Padel, the racket sport born in Mexico, has transcended borders and captured the hearts of enthusiasts worldwide, particularly gaining traction in Europe. Here's why you should join the padel phenomenon.
Novak Djokovic set another incredible record in the history of men's singles tennis on Sunday winning an unprecedented 23rd Grand Slam title with victory over Casper Ruud at Roland Garros. But there are some who are predicting the sport may soon be eclipsed in size and popularity by padel. Ever heard of it?
If not, allow me to introduce you to this brilliant and rapidly expanding pastime.
Padel is a doubles racket discipline that combines elements of tennis and squash, and is played on a shrunken-down court with glass walls and a lower net.
In recent years it's exploded in popularity and is the fastest growing racket sport in the world.
Celebs like David Beckham, Roger Federer, Rafael Nadal, Sylvain Wiltord and Neymar have all jumped on the padel bandwagon. Even Jurgen Klopp, the manager of Liverpool Football Club, couldn't resist and got a court installed at their training ground.
But here's the thing: despite its remarkable rise to fame, many of us have been left in the dark about this sporting sensation. It's time to catch up and get in on the action.
So we spoke to Sandy Farquharson, the founder of The Padel School, a renowned educational platform at the forefront of the sport.
With Sandy's expertise and deep understanding of padel, we've crafted a comprehensive guide that encompasses all the essential aspects of the game.
Now, let us commence our journey from the inception of the game, delving into its origins and evolution.
Where did padel originate from?
Padel was born in sunny Acapulco, Mexico, in the late 1960s by a wealthy gentleman named Enrique Corcuera, who had a passion for tennis but lacked the space to build a proper court on his property.
Determined to enjoy the sport, he came up with the idea of constructing a smaller court surrounded by walls to keep the ball in play.
Alfonso of Hohenlohe-Langenburg, a Spanish friend of Corcuera, had the opportunity to try out the new padel invention at Enrique's home and was instantly captivated by the sport.
Inspired by his experience, Alfonso took the initiative and established the first two padel courts at a tennis club in Marbella, Spain, in 1974.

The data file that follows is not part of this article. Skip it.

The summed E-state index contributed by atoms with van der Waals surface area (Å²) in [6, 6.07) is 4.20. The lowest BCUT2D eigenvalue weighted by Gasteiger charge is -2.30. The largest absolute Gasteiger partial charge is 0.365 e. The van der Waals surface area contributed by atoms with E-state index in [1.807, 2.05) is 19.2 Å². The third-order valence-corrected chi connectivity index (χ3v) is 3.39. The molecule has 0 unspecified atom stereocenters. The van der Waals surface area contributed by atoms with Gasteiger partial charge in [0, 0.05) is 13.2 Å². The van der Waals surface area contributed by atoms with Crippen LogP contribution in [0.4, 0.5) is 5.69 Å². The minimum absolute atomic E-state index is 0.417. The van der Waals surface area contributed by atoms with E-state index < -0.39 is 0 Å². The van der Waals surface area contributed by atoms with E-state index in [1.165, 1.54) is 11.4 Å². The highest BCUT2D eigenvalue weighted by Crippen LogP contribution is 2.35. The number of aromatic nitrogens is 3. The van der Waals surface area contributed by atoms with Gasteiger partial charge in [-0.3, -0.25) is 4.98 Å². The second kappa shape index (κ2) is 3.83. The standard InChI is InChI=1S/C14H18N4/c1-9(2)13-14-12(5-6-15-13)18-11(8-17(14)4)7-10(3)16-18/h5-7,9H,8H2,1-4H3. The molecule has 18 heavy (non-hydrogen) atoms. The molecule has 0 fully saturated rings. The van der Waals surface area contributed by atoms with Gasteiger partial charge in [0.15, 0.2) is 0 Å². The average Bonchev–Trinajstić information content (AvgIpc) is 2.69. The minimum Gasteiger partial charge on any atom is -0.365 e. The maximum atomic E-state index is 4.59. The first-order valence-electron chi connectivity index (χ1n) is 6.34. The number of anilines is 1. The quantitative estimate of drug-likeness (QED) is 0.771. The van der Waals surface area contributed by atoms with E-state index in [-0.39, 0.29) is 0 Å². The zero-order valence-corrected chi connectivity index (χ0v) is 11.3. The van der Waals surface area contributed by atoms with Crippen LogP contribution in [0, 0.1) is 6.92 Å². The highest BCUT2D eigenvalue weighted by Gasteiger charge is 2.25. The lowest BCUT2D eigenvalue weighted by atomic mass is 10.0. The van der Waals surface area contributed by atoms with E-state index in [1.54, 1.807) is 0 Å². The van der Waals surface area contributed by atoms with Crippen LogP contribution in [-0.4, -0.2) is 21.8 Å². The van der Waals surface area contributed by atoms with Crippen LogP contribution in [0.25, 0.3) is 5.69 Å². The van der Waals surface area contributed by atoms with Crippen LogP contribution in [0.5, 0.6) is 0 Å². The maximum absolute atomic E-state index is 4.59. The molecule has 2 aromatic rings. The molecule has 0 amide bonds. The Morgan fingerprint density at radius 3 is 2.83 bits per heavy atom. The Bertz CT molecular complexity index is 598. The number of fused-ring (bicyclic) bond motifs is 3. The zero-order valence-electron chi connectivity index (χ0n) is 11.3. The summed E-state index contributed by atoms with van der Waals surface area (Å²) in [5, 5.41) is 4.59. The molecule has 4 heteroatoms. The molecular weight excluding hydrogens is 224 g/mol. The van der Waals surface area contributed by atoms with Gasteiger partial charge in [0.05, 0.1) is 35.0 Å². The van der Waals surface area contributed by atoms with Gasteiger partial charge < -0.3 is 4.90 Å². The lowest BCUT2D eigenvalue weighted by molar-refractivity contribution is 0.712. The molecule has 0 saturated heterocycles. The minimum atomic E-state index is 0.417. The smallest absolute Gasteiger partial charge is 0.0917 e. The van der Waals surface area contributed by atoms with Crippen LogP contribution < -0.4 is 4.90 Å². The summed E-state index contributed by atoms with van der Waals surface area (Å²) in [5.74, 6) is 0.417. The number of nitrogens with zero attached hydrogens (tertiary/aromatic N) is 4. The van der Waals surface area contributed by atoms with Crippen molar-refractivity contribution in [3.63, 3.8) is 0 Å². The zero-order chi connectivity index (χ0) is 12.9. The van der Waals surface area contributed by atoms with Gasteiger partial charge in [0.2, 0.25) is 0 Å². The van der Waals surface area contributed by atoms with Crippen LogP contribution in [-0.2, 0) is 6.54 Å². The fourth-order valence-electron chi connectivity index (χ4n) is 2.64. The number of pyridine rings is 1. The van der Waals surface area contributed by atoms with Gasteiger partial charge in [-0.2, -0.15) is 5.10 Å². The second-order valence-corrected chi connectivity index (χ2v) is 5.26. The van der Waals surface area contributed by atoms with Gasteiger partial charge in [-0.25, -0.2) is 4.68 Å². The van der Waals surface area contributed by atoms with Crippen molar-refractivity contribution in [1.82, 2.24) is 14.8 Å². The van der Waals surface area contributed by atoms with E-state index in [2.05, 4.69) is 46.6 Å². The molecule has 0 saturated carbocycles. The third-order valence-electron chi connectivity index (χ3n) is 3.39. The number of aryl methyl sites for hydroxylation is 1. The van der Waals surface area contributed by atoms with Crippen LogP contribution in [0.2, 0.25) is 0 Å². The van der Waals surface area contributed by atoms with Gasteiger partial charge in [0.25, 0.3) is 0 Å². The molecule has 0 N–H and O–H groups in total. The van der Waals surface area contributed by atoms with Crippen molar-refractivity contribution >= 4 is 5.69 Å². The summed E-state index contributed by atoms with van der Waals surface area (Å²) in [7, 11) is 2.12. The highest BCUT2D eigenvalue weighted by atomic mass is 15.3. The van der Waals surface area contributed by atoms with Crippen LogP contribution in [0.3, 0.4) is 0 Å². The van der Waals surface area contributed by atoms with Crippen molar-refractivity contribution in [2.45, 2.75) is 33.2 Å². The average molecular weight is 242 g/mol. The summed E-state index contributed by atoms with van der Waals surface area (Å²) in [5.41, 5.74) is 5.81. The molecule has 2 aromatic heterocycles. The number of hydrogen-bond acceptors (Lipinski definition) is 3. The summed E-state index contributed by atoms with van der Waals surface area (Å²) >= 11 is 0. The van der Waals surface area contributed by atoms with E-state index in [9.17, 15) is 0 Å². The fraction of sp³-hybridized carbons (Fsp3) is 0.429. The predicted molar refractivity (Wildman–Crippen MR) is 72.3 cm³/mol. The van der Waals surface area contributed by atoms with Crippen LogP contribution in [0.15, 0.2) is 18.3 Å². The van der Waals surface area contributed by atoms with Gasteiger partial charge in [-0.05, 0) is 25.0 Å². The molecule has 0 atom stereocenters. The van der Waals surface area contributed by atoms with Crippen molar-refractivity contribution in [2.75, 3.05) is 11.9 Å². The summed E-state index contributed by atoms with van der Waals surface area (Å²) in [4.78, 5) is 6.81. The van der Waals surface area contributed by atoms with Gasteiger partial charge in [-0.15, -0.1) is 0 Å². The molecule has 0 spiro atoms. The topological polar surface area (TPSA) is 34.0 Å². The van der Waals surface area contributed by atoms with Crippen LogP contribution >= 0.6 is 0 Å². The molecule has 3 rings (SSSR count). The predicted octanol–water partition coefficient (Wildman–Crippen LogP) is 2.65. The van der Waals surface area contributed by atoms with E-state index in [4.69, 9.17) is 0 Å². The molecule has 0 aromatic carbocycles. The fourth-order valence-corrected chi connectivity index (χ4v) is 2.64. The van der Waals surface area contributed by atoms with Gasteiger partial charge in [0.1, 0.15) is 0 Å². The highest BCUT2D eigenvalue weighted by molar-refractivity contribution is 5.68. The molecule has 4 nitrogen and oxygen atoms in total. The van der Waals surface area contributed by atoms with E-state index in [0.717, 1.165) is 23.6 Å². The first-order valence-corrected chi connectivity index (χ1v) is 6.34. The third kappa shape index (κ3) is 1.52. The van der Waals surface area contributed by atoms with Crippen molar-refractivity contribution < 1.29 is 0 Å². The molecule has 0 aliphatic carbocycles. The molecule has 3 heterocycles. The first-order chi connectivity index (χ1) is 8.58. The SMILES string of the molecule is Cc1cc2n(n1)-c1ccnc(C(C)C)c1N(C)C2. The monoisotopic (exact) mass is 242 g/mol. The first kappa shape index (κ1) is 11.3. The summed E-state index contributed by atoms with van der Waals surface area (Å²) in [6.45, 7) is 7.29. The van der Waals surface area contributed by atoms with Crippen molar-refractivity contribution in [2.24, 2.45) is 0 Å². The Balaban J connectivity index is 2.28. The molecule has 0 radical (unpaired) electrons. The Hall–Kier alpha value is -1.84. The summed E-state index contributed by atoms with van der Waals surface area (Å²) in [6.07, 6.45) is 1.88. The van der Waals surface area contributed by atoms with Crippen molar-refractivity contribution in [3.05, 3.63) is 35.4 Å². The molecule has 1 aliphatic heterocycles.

Padel then quickly gained popularity in Spain and other Spanish-speaking countries including Argentina and Uruguay.
Over the past decade, padel has experienced a thriving expansion on a global scale, with its popularity skyrocketing in several other European countries, including Sweden, France, Italy and more recently, the United Kingdom.
What are the rules of padel?
Padel is a doubles game, typically played with four players on a court that is approximately 25-30% smaller than a standard tennis court.
The sport largely follows the rules of traditional tennis, with a few notable differences.
When serving in padel, you must bounce the ball on the ground and hit it underarm, below hip height.
The glass walls are deemed in play, allowing players to use them strategically. For example, "You can hit the ball against your own glass to go over to the other side of the net," explains Sandy from The Padel School.
After the serve, the ball must bounce once on the receiving side before being returned.
Padel scoring is largely the same as regular tennis (i.e. Love-15-30-40-Game), however, in the professional circuit, a "golden point" is used to break the deuce and determine the game winner.
Padel or pickleball?
You might have come across pickleball and noticed its similarities to padel.
Although both are scaled-down versions of tennis, these two sports have distinct differences.
Pickleball, popular in the United States, is played on a smaller court without glass walls and features a plastic wickle ball, creating a unique playing experience separate from padel.
Sandy explains, "While the game (pickleball) is very different, the reasons for popularity are the same. It's easy to start playing, it is sociable, because you can play in singles or in doubles, and you're in quite close proximity."
Why has padel become one of the fastest growing sports in the world?
Sandy attributes the significant surge in the sport's popularity to several key factors.
Firstly, he emphasises that one of the primary drivers behind its rapid growth is its inherent ease of learning.
"So you could go and play with three other friends and you could have a fun game and there's no technical barriers to entry."
"You don't like tennis for example have a complicated technique like the serve to learn before you can have a game. With padel you can immediately start playing with friends and actually have quite a competitive game even if the levels are not all perfectly matched," he explains.
He also highlights that the game is compatible for players seeking a long-lasting pursuit, enticing those who are willing to invest time and effort to truly master the intricacies of the sport.
"It challenges me as an ex-tennis player and someone that's played padel for ten years and I can have a really challenging tactical game."
Another crucial catalyst for its expansion lies in the widespread endorsement it has garnered from renowned celebrities over the past decade, including the likes of Andy Murray, David Beckham, and Zlatan Ibrahimovic.
When icons like them are hooked, why should you be left out?
As Sandy promises, "If you don't enjoy your first padel experience, you will be the first person I've come across that feels that way."
Check out the video above to watch our chat with Sandy from The Padel School.